Deutsche Bank has dropped risky clients following the Jeffrey Epstein sex scandal, the Financial Times (FT) reported. Stefan Simon, the bank’s chief administrative officer, who spoke with the newspaper, revealed that following Epstein’s arrest, Deutsche Bank conducted an internal analysis looking for "other cases of clients who were onboarded in the past but should be viewed differently today".
Following the examination, the bank severed ties with a “very small number” of wealthy clients with criminal records, Mr Simon said, without elaborating on the wrongdoings. He noted that the legal issues were different from Epstein’s.
The bank’s chief administrative officer was responsible for Deutsche Bank’s compliance overhaul, which resulted in the replacement of almost half of the control functions’ senior staff. Mr Simon admits that the bank had been lagged behind its competitors in anti-financial crime controls.
From former Israeli Prime Minister Ehud Barak and Bill Clinton to Donald Trump, Bill Gates, and the second son of Queen Elizabeth, Prince Andrew, it seems the late financier rubbed shoulders with just about all the powers that be. Allegations of sexual abuse against him first appeared at the beginning of the 2000s, but it wasn’t until 2008 that he pleaded guilty to procuring a minor for prostitution.
Epstein served a short jail sentence that was later changed to house arrest after 13 months. He was also ordered to register as a sex offender. His criminal case didn’t make him a pariah and his friends and acquaintances in high places, such as Prince Andrew, maintained relationships with him.
Allegations of sexual abuse continued haunting him over the years, but they didn’t lead to court cases. However, everything changed in July 2019, when Epstein was arrested on charges of running a sex trafficking network of minors. He didn’t live to see trial. On 10 August 2019, he was found hanging in his cell. His death was ruled a suicide, although some individuals have expressed doubt about that, claiming he could have been killed by his powerful friends who were afraid of being implicated in the scandal.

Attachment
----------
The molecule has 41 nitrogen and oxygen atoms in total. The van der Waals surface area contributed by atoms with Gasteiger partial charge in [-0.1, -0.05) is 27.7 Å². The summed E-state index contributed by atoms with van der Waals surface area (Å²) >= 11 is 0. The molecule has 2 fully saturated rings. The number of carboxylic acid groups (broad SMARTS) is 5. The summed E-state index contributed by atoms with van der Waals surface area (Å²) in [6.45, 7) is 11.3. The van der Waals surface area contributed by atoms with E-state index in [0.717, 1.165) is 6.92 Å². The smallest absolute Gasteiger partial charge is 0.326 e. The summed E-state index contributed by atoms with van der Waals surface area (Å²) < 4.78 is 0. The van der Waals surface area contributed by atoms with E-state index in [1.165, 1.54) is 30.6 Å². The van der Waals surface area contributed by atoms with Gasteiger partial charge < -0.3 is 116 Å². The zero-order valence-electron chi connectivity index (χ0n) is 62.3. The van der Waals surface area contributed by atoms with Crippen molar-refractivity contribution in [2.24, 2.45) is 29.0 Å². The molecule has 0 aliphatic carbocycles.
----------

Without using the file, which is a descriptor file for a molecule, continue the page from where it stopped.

The subsequent investigation revealed that Deutsche Bank didn’t properly monitor the financial activity of Epstein, whose net worth was estimated to be in the millions (other reports suggest he was a billionaire). According to New York state regulators, the bank should have conducted a thorough investigation into Epstein given his past criminal misconduct. Instead, the bank processed hundreds of transactions totalling millions of dollars. They included:
* payments to individuals who were publicly alleged to have been Mr Epstein’s co-conspirators in sexually abusing young women;
* settlement payments amounting to over $7 million, as well as dozens of payments to law firms totalling over $6 million for what appear to have been the legal expenses of Mr Epstein and his co-conspirators;
* payments to Russian models, payments for women’s school tuition, hotel and rent expenses, and (consistent with public allegations of prior wrongdoing) payments directly to numerous women with Eastern European surnames;
* periodic suspicious cash withdrawals — in total, more than $800,000 over approximately four years.
Last July, Deutsche Bank was hit with a $150 million fine, while its chief executive Christian Sewing acknowledged that it was a “critical mistake” to do business with Epstein.